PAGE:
BPA Is Fine, If You Ignore Most Studies About It

The highly controversial chemical bisphenol A (BPA) has been linked with yet another adverse health condition: prostate cancer.

In a small study published in PLOS ONE, scientists observed the presence of high levels of BPA in men with prostate cancer; they also found that BPA exposure disrupts cell division, potentially affecting cancer’s development.

The Cincinnati Cancer Center researchers say these findings point to the need for future studies looking into the effects of BPA exposure.

BPA is used to manufacture hard, polycarbonate plastics and is found in many food product containers such as cans, receipts and plastic water bottles.  It has been linked to cancers, neurological defects, diabetes and obesity. BPA exposure in the U.S. is widespread, with more than 90 percent of the population containing some levels of the chemical.

Bisphenol-A (BPA) is either a harmless chemical that’s great for making plastic or one of modern society’s more dangerous problems. Depends whom you ask.

BPA is in many types of plastics and the epoxy resins that line most aluminum cans, as well as thermal papers like receipts. It is an endocrine disruptor that mimics estrogen, a hormone especially important in sexual development, and the fact that it’s all over the place worries many people. Newsweek spoke with about 20 scientists, leaders in the field of BPA research, and the majority say it is likely (though not certain) that the chemical plays a role in a litany of health concerns: obesity, diabetes, problems with fertility and reproductive organs, susceptibility to various cancers and cognitive/behavioral deficits like ADHD.

“There’s too much data consistent across studies…time and time again…to ignore it and suggest BPA has no effect on humans,” says Gail Prins, a physiologist at the University of Illinois at Chicago.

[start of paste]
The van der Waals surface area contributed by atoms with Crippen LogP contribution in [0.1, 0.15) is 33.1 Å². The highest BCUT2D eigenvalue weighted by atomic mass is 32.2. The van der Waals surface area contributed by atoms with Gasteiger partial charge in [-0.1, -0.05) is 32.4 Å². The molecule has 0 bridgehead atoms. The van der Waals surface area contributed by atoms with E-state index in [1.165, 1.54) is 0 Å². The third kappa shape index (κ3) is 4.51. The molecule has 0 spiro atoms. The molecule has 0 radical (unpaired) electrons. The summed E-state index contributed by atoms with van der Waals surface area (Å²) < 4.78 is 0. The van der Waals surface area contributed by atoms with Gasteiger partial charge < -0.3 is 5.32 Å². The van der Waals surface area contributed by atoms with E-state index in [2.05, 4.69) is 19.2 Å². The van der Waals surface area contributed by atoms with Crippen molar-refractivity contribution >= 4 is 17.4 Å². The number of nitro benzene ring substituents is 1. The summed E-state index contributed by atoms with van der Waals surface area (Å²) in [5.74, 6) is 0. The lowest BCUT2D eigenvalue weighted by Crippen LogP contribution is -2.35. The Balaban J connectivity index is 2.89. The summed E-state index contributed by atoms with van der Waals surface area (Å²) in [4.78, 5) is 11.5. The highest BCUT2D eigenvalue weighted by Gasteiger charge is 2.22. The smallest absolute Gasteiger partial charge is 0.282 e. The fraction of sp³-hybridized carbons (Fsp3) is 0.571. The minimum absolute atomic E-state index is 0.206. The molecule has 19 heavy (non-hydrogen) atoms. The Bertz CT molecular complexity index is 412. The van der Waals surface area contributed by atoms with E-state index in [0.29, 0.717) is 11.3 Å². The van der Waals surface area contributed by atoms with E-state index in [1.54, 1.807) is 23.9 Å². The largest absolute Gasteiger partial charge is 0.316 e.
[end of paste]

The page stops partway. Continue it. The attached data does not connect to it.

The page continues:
But the plastic industry, researchers it funds and, most important, many regulatory agencies—including the U.S. Food and Drug Administration (FDA and the European Food Safety Authority (EFSA)—say BPA is safe for humans at the levels people are exposed to.

“BPA used in food packaging does not present a risk to consumer health,” says FDA spokeswoman Theresa Eisenman. Kathryn St. John, with the industry group American Chemistry Council, says BPA is safe and refers to statements made by the FDA and EFSA to back her up. And John Rost, chairman of the North American Metal Packaging Alliance, states emphatically that BPA is nothing to worry about, adding, “I feed it to my five children every day.”

Fetal Risks

BPA was first synthesized in 1891 by a Russian chemist and investigated for use as an artificial estrogen in the 1930s, when it was found to mimic the effects of that hormone on the human body. Two decades later, manufacturers began to use it to make plastics, specifically polycarbonate, and its estrogenic properties were mostly ignored.

BPA is relatively cheap to produce and very effective for making structurally sound plastics, producing strong and often transparent products that resist falling apart when heated or cooled. And it’s great at keeping cans from corroding. Around 75 percent of cans in North America are lined with BPA, says Rost.

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What are your thoughts on BPA? Will you avoid products containing this potentially harmful chemical? Let us know in the comments.

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